December 04, 2011
For those interested in a comprehensive, legally binding, and effective international post-Kyoto protocol emanating from the UN climate summit meetings in Durban, South Africa, deflation is the operative word.
Canada, as has become its custom under Conservative leadership, is signalling its disdain for Kyoto and any post-Kyoto accord, and the U.S. is now allegedly threatening to stiff-arm the Green Climate Fund, which in part would help poorer nations of the South preserve their ecologically vital rainforests and natural areas.
It’s not as if delegates from Canada and the U.S. are denying the science and scope of climate change — these are sophisticated people who are able to digest and distill complicated sets of data. In fact, researchers at the Pentagon have been tracking climate change for years, perceiving it as a severe security threat, as reported by Gwynne Dyer’s Climate Wars and Michael Nash’s recent documentary Climate Refugees.
Recent data from Scandinavia provide just another striking example of significant climate change. Weather experts indicate this fall is on track to become one of the warmest on record in the northern part of Scandinavia. The lack of snow prompted the shift of World Cup alpine ski races from Levi, Finland, to Austria.
The stance of Canada and the U.S. suggests not a denial of the effects of climate change, but rather an attempt to arrange a climate-changed world to their own advantage. In this sense, they are erecting the model of an exclusive “gated community” that has arisen in their own residential landscapes.
Gated communities, as opposed to public spaces or non-gated neighbourhoods, share a number of characteristics.
First, they assume it is possible to step into a separate space, a place where you are not only geographically, but psychically and spiritually, separated and removed from the rest of your society.Second, a gated community assumes that you can erect walls, checkpoints and guardhouses to keep others with whom you share geographical space out of your living area. The U.S. project to construct a multi-layered wall along its 3,141-kilometre border with Mexico is an odious example of an attempted gated community on the grandest of scales.
Third, the idea of a gated community suggests that as long as you can keep misery, poverty and destitution out of your sightlines, you can be happy. As the recent spill of “happiness” research of the past two decades indicates, however, such an idea is as psychologically fallacious as it is morally disquieting. It proposes a moral abandonment of both the public sphere and our ecological connectedness.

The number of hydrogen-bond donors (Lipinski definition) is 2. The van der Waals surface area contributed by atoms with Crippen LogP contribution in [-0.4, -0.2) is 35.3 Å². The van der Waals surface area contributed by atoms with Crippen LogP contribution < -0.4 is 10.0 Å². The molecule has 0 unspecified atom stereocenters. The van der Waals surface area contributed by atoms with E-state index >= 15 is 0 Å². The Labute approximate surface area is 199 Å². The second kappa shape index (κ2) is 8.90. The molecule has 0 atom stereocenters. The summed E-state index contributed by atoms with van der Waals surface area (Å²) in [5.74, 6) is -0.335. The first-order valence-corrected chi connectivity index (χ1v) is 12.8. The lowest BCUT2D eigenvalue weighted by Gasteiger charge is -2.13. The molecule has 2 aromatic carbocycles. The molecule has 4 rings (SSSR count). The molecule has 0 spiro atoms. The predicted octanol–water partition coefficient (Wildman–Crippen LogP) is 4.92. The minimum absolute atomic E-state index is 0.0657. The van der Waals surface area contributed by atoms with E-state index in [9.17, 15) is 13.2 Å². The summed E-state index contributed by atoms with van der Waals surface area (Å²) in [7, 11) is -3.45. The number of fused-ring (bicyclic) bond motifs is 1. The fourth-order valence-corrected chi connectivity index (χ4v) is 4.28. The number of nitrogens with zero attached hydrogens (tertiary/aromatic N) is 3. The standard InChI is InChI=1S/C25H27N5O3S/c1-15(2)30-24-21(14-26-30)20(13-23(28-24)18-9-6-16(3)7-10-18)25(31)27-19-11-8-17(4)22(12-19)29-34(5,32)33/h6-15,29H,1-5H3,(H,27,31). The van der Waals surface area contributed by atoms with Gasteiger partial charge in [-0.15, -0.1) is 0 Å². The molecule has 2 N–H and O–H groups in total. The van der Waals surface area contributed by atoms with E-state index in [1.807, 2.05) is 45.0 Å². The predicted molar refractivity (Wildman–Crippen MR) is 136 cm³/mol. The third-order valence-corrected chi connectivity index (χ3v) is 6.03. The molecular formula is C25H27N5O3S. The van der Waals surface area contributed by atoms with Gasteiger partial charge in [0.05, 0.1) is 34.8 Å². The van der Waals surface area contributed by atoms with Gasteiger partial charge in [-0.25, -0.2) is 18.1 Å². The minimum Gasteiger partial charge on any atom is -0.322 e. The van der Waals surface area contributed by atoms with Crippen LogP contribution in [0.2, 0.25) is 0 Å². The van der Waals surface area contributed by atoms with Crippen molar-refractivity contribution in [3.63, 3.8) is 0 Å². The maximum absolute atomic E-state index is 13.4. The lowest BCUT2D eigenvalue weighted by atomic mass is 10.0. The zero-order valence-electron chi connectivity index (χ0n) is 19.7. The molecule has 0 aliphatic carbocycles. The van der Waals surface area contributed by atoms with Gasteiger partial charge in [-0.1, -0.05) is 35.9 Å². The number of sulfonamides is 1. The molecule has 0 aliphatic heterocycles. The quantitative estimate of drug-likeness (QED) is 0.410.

Fourth, when you live in a gated community, security becomes an omnipresent concern. You begin to screen who can enter all facets of your life. You enter and build a culture of gatedness. The spontaneity of human discovery and serendipity of unscripted human interaction are terminated in the security guardhouse.
Finally, the ethos of a gated community coalesces into the bizarre belief that your living space somehow hovers above the welter of social, political, cultural, economic and ecological realities that shape our world. You perhaps buy into the myth you a can survive the “slings and arrows of outrageous fortune” in plush consumer comfort. Such an attitude is reflected in the highly misguided notion of “climate prosperity” that has been floated in Canada and elsewhere, suggesting that in a world whipsawed by climate change, some, especially in northern climes, will be able to prosper.
By refusing to embrace the Kyoto accord, and deal boldly with the fact that nations of the South are experiencing the effects of climate change most dramatically through coastal flooding, desertification and massive crop losses, Canada and the U.S. are in effect proposing a “gated ecology.” There is a suggestion that they can somewhat enjoy the status quo of their “climate prosperity” while millions in nations of the South continue to suffer the effects of our overabundant fossil fuel emissions.
As German social theorist Ulrich Beck has pointed out in his groundbreaking work on the “risk society,” it is impossible to gate the globe, ecologically speaking. Beck speaks of the “boomerang effect,” showing that, in terms of ecology, there is no “away.” No amount of security personnel will be able to bar the effects of global climate change from our collective lives.
If world leaders from wealthy nations believe they can live in a gated globe, their best-laid plans may become unhinged.